The unofficial alliance of E-4s who look out for and help one another. The idea suggests self-policing—if a Soldier’s fellow specialists correct him or her before an NCO finds out about a deficiency, everybody’s better off. 

Fobbit 
fob•bit /fäbit/
noun
A person who never leaves the FOB (forward operating base). The term is a relatively recent one, combining “FOB” with “hobbit,” which first appeared in J.R.R. Tolkien’s fantasy novel The Hobbit, published in 1937. 

Front-leaning rest
front-lean•ing rest /frUHnt lēniNG rest/
noun 
Push-up position. One of many military terms whose cleverness makes you wonder how much free time the person who coined it had.  

Gig line 
gig•line /gig līn/
noun 
The vertical line formed by the seam of a Soldier’s blouse, belt buckle and fly. Some have traced the origin to the demerit, or “gig,” received in the military if one’s uniform line isn’t straight. 

Got your 6 
/gät yôr siks/
declaration 
“I’ve got your back.” This spatial reference—12 o’clock is in front of you, and 6 o’clock is behind you—spread to the Army from Air Force pilots. Considering clock faces have been almost universally replaced by digital displays, it will be interesting to see how much longer the term exists. 

Grid squares 
/grid skwers/
plural noun 
Items young privates are often asked to go get, not knowing they’ve been sent on a fool’s errand. Grid squares exist—they’re sections used for plotting points on a military map—but they don’t come in a box. 

Grunt 
/grUHnt/
noun 
An infantryman. The word existed in wider culture before it came to apply to Soldiers, and refers to the unglamorous work they do. 

Head shed 
/hed SHed/
noun 
Headquarters. 

Hooah
hoo•ah /hOOUH/
interjection, adjective, noun

  1. A positive affirmation, shouted by a group, usually following something a higher-ranking person just said and/or ordered. There are almost as many explanations for the origin of this “word” as there are ways to spell it. One is that it’s a derivation of the Marines’ guttural “ooh-rah!”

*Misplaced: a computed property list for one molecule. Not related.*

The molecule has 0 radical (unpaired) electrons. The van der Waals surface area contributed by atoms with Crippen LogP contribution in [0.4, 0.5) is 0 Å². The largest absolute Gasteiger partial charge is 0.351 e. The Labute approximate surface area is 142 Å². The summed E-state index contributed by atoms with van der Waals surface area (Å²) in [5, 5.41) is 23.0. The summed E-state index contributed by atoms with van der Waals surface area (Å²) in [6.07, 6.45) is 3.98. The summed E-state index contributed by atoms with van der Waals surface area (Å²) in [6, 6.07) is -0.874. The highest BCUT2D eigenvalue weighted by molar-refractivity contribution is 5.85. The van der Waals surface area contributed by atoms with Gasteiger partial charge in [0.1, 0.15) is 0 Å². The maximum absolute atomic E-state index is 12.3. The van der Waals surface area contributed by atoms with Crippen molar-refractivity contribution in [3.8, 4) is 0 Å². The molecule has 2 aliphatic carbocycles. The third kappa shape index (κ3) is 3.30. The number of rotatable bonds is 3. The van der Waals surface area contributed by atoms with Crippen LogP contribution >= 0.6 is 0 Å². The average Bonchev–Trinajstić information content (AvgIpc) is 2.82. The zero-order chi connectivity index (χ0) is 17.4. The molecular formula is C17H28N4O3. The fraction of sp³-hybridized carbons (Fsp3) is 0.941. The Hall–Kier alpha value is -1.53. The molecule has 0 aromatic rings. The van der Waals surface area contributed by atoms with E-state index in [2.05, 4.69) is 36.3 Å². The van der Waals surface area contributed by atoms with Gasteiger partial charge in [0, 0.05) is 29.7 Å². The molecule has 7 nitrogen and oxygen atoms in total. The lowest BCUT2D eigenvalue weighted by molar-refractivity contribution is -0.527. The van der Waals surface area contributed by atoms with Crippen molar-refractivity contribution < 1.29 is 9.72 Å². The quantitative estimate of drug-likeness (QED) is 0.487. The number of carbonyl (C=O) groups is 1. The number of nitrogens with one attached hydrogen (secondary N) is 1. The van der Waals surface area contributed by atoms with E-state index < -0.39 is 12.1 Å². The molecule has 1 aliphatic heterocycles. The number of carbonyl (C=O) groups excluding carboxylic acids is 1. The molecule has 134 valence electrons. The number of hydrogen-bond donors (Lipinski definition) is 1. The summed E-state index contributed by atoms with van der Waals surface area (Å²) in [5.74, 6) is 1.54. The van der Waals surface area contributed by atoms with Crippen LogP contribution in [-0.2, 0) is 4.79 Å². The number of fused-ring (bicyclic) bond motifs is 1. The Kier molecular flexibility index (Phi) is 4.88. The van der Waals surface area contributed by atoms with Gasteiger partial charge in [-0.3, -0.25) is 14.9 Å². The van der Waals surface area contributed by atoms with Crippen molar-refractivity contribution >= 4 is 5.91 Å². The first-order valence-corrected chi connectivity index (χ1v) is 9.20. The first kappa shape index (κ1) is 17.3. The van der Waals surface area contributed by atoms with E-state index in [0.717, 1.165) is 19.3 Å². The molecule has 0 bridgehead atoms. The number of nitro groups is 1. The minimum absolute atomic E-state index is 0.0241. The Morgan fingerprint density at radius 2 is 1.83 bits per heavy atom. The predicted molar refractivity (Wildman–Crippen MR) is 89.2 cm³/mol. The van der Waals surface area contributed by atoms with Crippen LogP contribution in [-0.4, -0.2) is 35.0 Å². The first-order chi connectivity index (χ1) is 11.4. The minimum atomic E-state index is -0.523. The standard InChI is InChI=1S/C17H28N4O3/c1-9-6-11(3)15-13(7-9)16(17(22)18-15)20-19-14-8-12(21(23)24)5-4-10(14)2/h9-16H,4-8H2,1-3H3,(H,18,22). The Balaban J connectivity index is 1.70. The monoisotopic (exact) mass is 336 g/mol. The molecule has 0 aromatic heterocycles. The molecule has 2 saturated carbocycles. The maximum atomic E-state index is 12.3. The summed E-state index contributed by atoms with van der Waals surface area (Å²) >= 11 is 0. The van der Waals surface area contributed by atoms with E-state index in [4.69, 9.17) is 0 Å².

2. Embodying the Guard’s gung-ho ideals.
  3. Excitement; intensity; high speed. 

Household 6 
house•hold six /hous(h)ōld siks/
noun 
A spouse who takes care of the home while a Soldier is away. Derives from radio call signs,  in which “6” denotes a unit commander. 

Jeep
/jēp/
noun
The compact, sturdy, versatile vehicle first used by the Army in WWII. One explanation for the name is that an early version of the vehicle, manufactured by Willys-Overland Motors, was described as a “general purpose” car. That got shortened to “GP,” which later morphed into “jeep.” A second—and more fun—theory points to E. C. Segar’s Popeye comic strip. In March 1936, it featured a character named Eugene the Jeep, a doglike creature that could “go anywhere and do anything.” Many think Soldiers applied the creature’s name to the vehicle because of its ability to traverse virtually any terrain. 

Leg 
/leg/
noun 
What Airborne personnel call everybody who isn’t Airborne. 

POG 
acronym 
Person other than grunt. See also: Grunt 

Pogey bait
po•gey bait /pōgē bāt/
noun 
Snacks or candy. There are numerous arguments about the origin of this term. Some are innocent. Some are not. But all of them involve using sweets to entice someone to do something they might not otherwise do. It’s who that someone is that’s in question. One explanation is that “pogey” is slang for a military clerk, and that if Soldiers needed something from the clerk, they plied him or her with candy.  

Police call
po•lice call /pUHlēs kôl/
verb, noun

  1. To clean something.
  2. The act of cleaning something. The term plays off the idea of “policing” or securing an area, i.e., picking up trash or storing away items. 

Pop smoke 
/päp smōk/
verb 
To leave in a hurry. Derives from the military’s use of smoke grenades to cover up movement from a location. 

Pucker factor 
puck•er fac•tor /pUHkUHr faktUHr/
medical noun 
The extent to which one’s butt cheeks clench up during a fierce battle. Know what you call someone who has been in battle and says he had zero pucker factor? A liar.

Ricky-tick 
rick•y-tick /rikē tik/
adverb
Quickly. Usually preceded by the word “most,” e.g., “We’ve got to knock this job out most ricky-tick.” It’s generally accepted that the phrase was first adopted by the Marines, but the verdict is split on its roots. Some say it comes from the Japanese term riki-tik; others say it’s a reference to the Rudyard Kipling story “Rikki-Tikki-Tavi,” about a quick and courageous mongoose.